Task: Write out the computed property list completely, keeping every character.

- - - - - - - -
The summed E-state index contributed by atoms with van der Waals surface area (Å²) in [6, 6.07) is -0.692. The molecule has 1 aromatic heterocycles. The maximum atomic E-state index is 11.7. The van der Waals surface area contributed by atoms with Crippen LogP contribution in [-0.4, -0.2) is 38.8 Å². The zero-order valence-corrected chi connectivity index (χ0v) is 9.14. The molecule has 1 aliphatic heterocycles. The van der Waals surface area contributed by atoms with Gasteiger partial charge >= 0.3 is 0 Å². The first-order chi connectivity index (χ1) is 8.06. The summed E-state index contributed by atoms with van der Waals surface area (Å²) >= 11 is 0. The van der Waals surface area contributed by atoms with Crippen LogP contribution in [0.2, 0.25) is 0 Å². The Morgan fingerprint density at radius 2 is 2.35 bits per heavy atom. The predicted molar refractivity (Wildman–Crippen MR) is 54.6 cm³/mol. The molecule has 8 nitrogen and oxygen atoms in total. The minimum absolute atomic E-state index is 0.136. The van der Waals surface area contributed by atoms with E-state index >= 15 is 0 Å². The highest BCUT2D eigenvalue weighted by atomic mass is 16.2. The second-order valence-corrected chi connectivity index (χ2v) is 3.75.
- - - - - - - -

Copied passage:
The summed E-state index contributed by atoms with van der Waals surface area (Å²) in [6, 6.07) is -0.692. The molecule has 1 aromatic heterocycles. The maximum atomic E-state index is 11.7. The van der Waals surface area contributed by atoms with Crippen LogP contribution in [-0.4, -0.2) is 38.8 Å². The zero-order valence-corrected chi connectivity index (χ0v) is 9.14. The molecule has 1 aliphatic heterocycles. The van der Waals surface area contributed by atoms with Gasteiger partial charge >= 0.3 is 0 Å². The first-order chi connectivity index (χ1) is 8.06. The summed E-state index contributed by atoms with van der Waals surface area (Å²) >= 11 is 0. The van der Waals surface area contributed by atoms with Crippen LogP contribution in [0.2, 0.25) is 0 Å². The Morgan fingerprint density at radius 2 is 2.35 bits per heavy atom. The predicted molar refractivity (Wildman–Crippen MR) is 54.6 cm³/mol. The molecule has 8 nitrogen and oxygen atoms in total. The minimum absolute atomic E-state index is 0.136. The van der Waals surface area contributed by atoms with E-state index >= 15 is 0 Å². The highest BCUT2D eigenvalue weighted by atomic mass is 16.2. The second-order valence-corrected chi connectivity index (χ2v) is 3.75.